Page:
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Tuesday, July 25, 2006

IT as a business process optimizer: back in B-school tracks

Yesterday, I read an extremely interesting article in the British daily newspaper Financial Times. Basically, two NYU professors, namely Vasant Dhar & Arun Sundararajan, conducted a research about the importance of IT teachings in MBA programs.

After the bubble burst, IT suddenly become a separate area despite having been a superstar two-letters word during the net economy period.

I found really telling the parallel drawn in the article between finance and IT: market finance is a stand-alone set of skills that are very specific to people willing to work on capital markets; corporate finance is on the other hand a subject every single executive should know about, since investment decision-making science is based on such measurings as ROI, IRR, EVA, NPV, EPS, WACC, etc.
The same actually goes for IT: IT is both about studying technologies (like market finance: everybody doesn´t need to know about networks architecture, etc.) and the way technology apply to companies by driving business processes improvements. Henceforth, the impact of Information Technology in organizations should be an underlying topic in all business management courses. According to the article, the universities of Stanford & Harvard seem to have integrated IT as a performance driver in all its MBA course topics.

As far as I´m concerned, I enjoyed a very good exposure to the challenges and opportunities raised by the integration of technologies at HEC Paris: you get compulsory general MS Office training seminars, optimization and simulations on Excel, statistical marketing analysis on SPSS, Information Systems (ERP, networks, security, databases), and if you chose to, there are Visual Basic for Excel classes too. Furthermore, IT systems were often to referred to as potential competitive advantages in marketing (SRM, CRM, BI, etc.), supply chain (SCM, RFID), management accounting and control (tableaux de bord, balance score-card, etc.), financial economics (arbitrage, etc.), etc. Not bad, uh?

If I may add something, it looks as if the best IT-driven companies are most of the time the best performing and most respected corporations in their field. For instance, an e-Business investment plan made CISCO save 1.4bn$ last year (e-education, distance collaborative projects, billing, etc.); take a look on HP (IT-driven operations & logistics), Dell (a company that sell IT products through IT systems that had been providing its value chain a great advantage over the competition for several years), Home Depot, IBM, GE, Procter & Gamble, Decathlon, Toyota, Nissan, etc.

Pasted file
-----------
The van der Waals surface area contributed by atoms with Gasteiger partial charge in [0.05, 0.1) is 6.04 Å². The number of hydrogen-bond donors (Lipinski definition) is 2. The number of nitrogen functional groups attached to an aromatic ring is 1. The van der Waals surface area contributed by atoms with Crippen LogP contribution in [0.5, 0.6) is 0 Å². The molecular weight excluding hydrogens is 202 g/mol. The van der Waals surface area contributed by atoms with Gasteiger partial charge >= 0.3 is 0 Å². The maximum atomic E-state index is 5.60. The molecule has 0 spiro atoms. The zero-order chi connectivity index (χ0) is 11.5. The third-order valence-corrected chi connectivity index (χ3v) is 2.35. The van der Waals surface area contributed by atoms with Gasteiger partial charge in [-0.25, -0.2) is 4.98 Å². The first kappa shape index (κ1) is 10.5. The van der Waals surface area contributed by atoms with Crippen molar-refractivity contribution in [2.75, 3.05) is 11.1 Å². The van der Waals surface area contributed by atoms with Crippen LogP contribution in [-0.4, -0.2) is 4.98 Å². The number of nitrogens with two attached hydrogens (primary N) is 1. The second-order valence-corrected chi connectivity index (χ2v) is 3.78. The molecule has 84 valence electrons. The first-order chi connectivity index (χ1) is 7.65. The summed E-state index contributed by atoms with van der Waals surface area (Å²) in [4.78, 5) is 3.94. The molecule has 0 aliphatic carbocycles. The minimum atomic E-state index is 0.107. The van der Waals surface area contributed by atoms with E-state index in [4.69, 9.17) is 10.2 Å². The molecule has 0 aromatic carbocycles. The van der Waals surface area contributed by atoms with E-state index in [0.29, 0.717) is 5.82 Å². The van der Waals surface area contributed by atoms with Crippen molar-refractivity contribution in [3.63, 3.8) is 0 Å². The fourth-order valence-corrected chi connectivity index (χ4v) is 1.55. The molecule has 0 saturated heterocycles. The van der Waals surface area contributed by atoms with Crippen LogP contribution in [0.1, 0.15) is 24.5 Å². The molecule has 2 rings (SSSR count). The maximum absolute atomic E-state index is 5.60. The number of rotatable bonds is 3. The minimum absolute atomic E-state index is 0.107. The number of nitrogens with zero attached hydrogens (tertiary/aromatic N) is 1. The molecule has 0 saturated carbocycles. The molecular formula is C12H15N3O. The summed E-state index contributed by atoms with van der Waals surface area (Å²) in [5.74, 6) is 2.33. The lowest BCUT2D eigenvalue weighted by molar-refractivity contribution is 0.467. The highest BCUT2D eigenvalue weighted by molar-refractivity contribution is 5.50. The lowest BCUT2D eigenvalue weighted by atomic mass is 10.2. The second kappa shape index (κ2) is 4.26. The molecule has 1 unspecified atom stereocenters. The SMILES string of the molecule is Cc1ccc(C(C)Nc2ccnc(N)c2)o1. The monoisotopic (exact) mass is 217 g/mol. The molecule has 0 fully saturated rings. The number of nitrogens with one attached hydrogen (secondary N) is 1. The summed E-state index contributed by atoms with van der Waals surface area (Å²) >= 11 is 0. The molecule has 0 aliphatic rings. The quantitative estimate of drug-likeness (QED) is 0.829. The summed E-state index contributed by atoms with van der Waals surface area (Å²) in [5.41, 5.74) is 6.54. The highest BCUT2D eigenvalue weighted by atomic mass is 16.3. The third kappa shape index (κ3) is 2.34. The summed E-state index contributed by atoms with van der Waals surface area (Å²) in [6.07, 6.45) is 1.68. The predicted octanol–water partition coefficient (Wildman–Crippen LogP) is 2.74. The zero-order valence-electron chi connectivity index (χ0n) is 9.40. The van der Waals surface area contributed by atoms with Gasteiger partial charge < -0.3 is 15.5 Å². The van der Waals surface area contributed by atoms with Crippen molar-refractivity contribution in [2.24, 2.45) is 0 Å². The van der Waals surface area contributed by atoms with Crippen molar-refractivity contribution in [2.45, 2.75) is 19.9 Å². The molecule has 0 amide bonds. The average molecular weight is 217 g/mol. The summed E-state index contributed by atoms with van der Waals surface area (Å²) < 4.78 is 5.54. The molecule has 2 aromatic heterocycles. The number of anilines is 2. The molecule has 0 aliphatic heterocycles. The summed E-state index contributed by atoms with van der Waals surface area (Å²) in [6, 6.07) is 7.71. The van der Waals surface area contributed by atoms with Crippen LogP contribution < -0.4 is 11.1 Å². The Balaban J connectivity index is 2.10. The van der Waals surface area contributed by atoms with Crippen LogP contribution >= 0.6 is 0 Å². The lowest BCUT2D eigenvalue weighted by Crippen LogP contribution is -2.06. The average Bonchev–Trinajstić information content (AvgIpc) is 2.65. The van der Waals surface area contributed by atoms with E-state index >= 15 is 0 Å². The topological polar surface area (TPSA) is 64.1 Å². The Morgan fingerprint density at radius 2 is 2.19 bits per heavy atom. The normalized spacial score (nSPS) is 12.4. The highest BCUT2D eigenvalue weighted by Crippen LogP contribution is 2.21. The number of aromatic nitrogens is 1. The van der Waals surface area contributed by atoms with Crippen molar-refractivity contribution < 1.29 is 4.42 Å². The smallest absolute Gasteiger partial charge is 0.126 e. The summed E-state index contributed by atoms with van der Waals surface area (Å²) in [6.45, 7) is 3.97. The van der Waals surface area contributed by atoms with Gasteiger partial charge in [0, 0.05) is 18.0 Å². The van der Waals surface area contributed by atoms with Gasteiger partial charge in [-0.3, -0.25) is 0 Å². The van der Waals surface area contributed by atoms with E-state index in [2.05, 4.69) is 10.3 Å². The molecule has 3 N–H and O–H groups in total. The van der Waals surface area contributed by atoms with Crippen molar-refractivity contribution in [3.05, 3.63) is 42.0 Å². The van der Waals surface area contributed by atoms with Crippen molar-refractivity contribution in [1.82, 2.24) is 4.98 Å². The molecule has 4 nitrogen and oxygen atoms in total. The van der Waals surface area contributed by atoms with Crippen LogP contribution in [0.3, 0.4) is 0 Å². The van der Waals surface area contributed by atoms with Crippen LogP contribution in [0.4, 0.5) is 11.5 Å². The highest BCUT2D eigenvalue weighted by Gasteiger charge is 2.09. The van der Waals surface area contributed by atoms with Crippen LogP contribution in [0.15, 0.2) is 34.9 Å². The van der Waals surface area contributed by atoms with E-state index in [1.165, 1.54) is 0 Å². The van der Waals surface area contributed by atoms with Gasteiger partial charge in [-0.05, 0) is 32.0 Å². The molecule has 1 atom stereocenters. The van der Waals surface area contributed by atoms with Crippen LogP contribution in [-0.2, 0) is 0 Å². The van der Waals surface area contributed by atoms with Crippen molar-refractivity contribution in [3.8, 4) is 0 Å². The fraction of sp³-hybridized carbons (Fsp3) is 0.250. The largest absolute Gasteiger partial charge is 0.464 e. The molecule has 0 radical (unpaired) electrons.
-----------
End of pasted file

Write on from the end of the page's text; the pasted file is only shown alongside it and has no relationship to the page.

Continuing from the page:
Basically every leading company is actually a leader thanks to a perfect fit between information systems & organizational structure. A good understanding of the integration of information technologies within corporations has become a key skill, one of these skills that will differentiate good people with excellent change agents.

But still, too many business management students believe IT is the designated area of all geeks and techies. Too bad!


  • Let me say that first of all I'm happy to be part of the few students who see IT as something else than just a geeky hobby!
    There's actually no doubt about the business advantages of IT once you've looked at ERPs (SAP of course, Dynamics AX from Microsoft) or CRM for example, which are both tools for the manager and not the CIO. To be convinced (I'm still hoping though that most of your readers Jeremy don't need to be so) you should take a look at these peaces of research from Harvard and Keystone professors via the Microsoft people_ready site:

    May this help even though I'm hoping it won't!

    By Anonymous Hadrien, at 7/25/2006 05:06:00 PM  

  • Your link is extremely interesting. In fig. 2 of the Keystone survey summary, correlation between IT capabilities & business performance is clearly outlined.

    Many thanks for your valuable input: you´ve added credible figures to our thoughts!

    By Blogger Jeremy Fain, at 7/25/2006 05:45:00 PM  

  • Interesting perspective on integrating IT within a company. In the companies I worked for, IT seemed like it was doing it's own thing and opposed to other departments such as marketing. How can IT better align itself with other departments?

    By Anonymous Anonymous, at 7/25/2006 06:31:00 PM  

  • IT shouldn´t be a department. I believe that companies in a near future will switch to project management rather than divisional structures. Look at this post:

    Process optimization through improving information systems should be, like focusing on customer satisfaction, an underlying focus of all the stakeholders of an organization. Employees being of course major stakeholders, I hope I´m making a point answering your question.